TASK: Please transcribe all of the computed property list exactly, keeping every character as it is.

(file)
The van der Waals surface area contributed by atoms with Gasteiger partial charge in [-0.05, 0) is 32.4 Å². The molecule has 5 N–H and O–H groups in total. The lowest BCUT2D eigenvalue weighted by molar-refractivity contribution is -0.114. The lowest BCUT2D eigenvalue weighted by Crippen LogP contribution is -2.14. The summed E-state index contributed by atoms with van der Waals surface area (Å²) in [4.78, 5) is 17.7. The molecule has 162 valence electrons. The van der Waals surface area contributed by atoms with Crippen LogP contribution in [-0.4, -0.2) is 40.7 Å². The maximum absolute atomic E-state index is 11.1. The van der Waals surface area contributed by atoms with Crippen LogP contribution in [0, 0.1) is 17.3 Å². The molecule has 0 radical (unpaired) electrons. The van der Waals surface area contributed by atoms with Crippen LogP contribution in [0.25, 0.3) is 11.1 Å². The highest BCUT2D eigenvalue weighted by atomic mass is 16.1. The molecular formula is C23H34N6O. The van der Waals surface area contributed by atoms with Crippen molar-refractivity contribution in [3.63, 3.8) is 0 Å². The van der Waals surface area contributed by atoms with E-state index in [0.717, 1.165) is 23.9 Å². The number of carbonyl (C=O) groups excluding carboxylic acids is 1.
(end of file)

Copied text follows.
The van der Waals surface area contributed by atoms with Gasteiger partial charge in [-0.05, 0) is 32.4 Å². The molecule has 5 N–H and O–H groups in total. The lowest BCUT2D eigenvalue weighted by molar-refractivity contribution is -0.114. The lowest BCUT2D eigenvalue weighted by Crippen LogP contribution is -2.14. The summed E-state index contributed by atoms with van der Waals surface area (Å²) in [4.78, 5) is 17.7. The molecule has 162 valence electrons. The van der Waals surface area contributed by atoms with Crippen LogP contribution in [-0.4, -0.2) is 40.7 Å². The maximum absolute atomic E-state index is 11.1. The van der Waals surface area contributed by atoms with Crippen LogP contribution in [0, 0.1) is 17.3 Å². The molecule has 0 radical (unpaired) electrons. The van der Waals surface area contributed by atoms with Crippen LogP contribution in [0.25, 0.3) is 11.1 Å². The highest BCUT2D eigenvalue weighted by atomic mass is 16.1. The molecular formula is C23H34N6O. The van der Waals surface area contributed by atoms with Crippen molar-refractivity contribution in [3.63, 3.8) is 0 Å². The van der Waals surface area contributed by atoms with E-state index in [0.717, 1.165) is 23.9 Å². The number of carbonyl (C=O) groups excluding carboxylic acids is 1.